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Thursday, August 25, 2016
NASA's WISE, Fermi Missions Reveal a Surprising Blazar Connection
An analysis of blazar properties observed by the
Wide-field Infrared Survey Explorer (WISE) and Fermi's Large Area
Telescope (LAT) reveal a correlation in emissions from the mid-infrared
to gamma rays, an energy range spanning a factor of 10 billion. When
plotted by gamma-ray and mid-infrared colors, confirmed Fermi blazars
(gold dots) form a unique band not shared by other sources beyond our
galaxy. A blue line marks the best fit of these values. The relationship
allows astronomers to identify potential new gamma-ray blazars by
studying WISE infrared data.
Credits: NASA's Goddard Space Flight Center/Francesco Massaro, University of Turin
Black-hole-powered galaxies called blazars are the
most common sources detected by NASA's Fermi Gamma-ray Space Telescope.
As matter falls toward the supermassive black hole at the galaxy's
center, some of it is accelerated outward at nearly the speed of light
along jets pointed in opposite directions. When one of the jets happens
to be aimed in the direction of Earth, as illustrated here, the galaxy
appears especially bright and is classified as a blazar. Credits: M. Weiss/CfA.Hi-res image
Astronomers studying distant galaxies powered by monster black holes
have uncovered an unexpected link between two very different wavelengths
of the light they emit, the mid-infrared and gamma rays. The discovery,
which was accomplished by comparing data from NASA’s Wide-field
Infrared Survey Explorer (WISE) and Fermi Gamma-ray Space Telescope, has
enabled the researchers to uncover dozens of new blazar candidates.
Francesco Massaro at the University of Turin in Italy and Raffaele
D’Abrusco at the Harvard-Smithsonian Center for Astrophysics in
Cambridge, Massachusetts, show for the first time that the mid-infrared
colors of blazars in WISE data correlate to an equivalent measurement of
their gamma-ray output.
"This connection links two vastly different forms of light over an
energy range spanning a factor of 10 billion," said Massaro.
"Ultimately, it will help us decipher how supermassive black holes in
these galaxies manage to convert the matter around them into vast
amounts of energy."
Blazars constitute more than half of the discrete gamma-ray sources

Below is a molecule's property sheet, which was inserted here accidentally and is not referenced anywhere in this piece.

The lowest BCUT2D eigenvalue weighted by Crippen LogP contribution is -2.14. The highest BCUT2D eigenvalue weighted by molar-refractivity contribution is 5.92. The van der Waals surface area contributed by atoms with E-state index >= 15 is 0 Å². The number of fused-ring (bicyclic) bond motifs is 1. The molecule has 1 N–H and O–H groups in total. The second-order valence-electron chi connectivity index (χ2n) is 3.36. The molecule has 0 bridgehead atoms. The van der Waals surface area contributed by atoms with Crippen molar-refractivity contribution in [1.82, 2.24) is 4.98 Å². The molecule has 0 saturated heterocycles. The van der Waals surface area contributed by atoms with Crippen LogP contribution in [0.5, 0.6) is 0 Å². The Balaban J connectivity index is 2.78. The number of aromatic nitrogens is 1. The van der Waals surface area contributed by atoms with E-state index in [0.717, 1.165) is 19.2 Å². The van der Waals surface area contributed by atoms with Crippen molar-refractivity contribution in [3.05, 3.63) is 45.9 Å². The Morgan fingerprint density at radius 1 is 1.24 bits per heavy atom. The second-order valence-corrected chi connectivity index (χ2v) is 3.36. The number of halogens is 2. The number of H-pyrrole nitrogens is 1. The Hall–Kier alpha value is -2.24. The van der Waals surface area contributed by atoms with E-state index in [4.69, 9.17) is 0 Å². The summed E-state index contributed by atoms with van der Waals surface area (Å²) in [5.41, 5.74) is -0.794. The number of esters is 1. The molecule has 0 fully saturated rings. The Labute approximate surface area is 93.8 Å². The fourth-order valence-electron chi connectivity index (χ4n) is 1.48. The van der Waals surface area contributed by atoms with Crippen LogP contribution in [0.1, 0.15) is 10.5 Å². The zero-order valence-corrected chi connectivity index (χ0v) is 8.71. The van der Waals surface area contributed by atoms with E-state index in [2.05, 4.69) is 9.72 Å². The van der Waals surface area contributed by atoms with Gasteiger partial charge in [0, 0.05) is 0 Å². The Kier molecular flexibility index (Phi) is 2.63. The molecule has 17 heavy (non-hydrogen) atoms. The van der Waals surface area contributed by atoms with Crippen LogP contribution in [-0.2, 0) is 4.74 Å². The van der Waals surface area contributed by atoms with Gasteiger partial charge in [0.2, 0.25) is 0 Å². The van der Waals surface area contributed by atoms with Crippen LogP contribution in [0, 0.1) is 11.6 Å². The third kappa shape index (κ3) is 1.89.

seen by Fermi's Large Area Telescope (LAT). At the heart of a blazar
lies a supersized black hole with millions of times the sun's mass
surrounded by a disk of hot gas and dust. As material in the disk falls
toward the black hole, some of it forms dual jets that blast subatomic
particles straight out of the disk in opposite directions at nearly the
speed of light. A blazar appears bright to Fermi for two reasons. Its
jets produce many gamma rays, the highest-energy form of light, and we
happen to be viewing the galaxy face on, which means one of its jets is
pointing in our direction.
From January to August 2010, NASA's WISE mapped the entire sky
in four infrared wavelengths, cataloging more than half a billion
sources. In 2011, Massaro, D’Abrusco and their colleagues began using
WISE data to investigate Fermi blazars.
"WISE made it possible to explore the mid-infrared colors of known
gamma-ray blazars," said D’Abrusco. "We found that when we plotted Fermi
blazars by their WISE colors in a particular way, they occupied a
distinctly different part of the plot than other extragalactic gamma-ray
The scientists detail new aspects of the infrared/gamma-ray connection in a paper
published in The Astrophysical Journal on Aug. 9. They say the
electrons, protons and other particles accelerated in blazar jets leave a
specific "fingerprint" in the infrared light they emit. This same
pattern is also clearly evident in their gamma rays. The relationship
effectively connects the dots for blazars across an enormous swath of
the electromagnetic spectrum.
About a thousand Fermi sources remain unassociated with known objects
at any other wavelength. Astronomers suspect many of these are blazars,
but there isn't enough information to classify them. The
infrared/gamma-ray connection led the authors to search for new blazar
candidates among WISE infrared sources located within the positional
uncertainties of Fermi's unidentified gamma-ray objects. When the
researchers applied this relationship to Fermi's unknown sources, they
quickly found 130 potential blazars. Efforts are now under way to
confirm the nature of these objects through follow-up studies and to
search for additional candidates using the WISE connection.
"About a third of the gamma-ray objects seen by Fermi remained
unknown in the most recent catalog, and this result represents an
important advance in understanding their natures," said David Thompson, a
Fermi deputy project scientist at NASA’s Goddard Space Flight Center in
NASA's Jet Propulsion Laboratory in Pasadena, California, manages and
operates WISE for NASA's Science Mission Directorate in Washington. The
spacecraft was put into hibernation mode in 2011 after twice scanning
the entire sky, thereby completing its main objectives. In September
2013, WISE was reactivated, renamed NEOWISE and assigned a new mission
to assist NASA's efforts to identify potentially hazardous near-Earth
NASA's Fermi Gamma-ray Space Telescope is an astrophysics and
particle physics partnership, developed in collaboration with the U.S.
Department of Energy and with important contributions from academic
institutions and partners in France, Germany, Italy, Japan, Sweden and
the United States.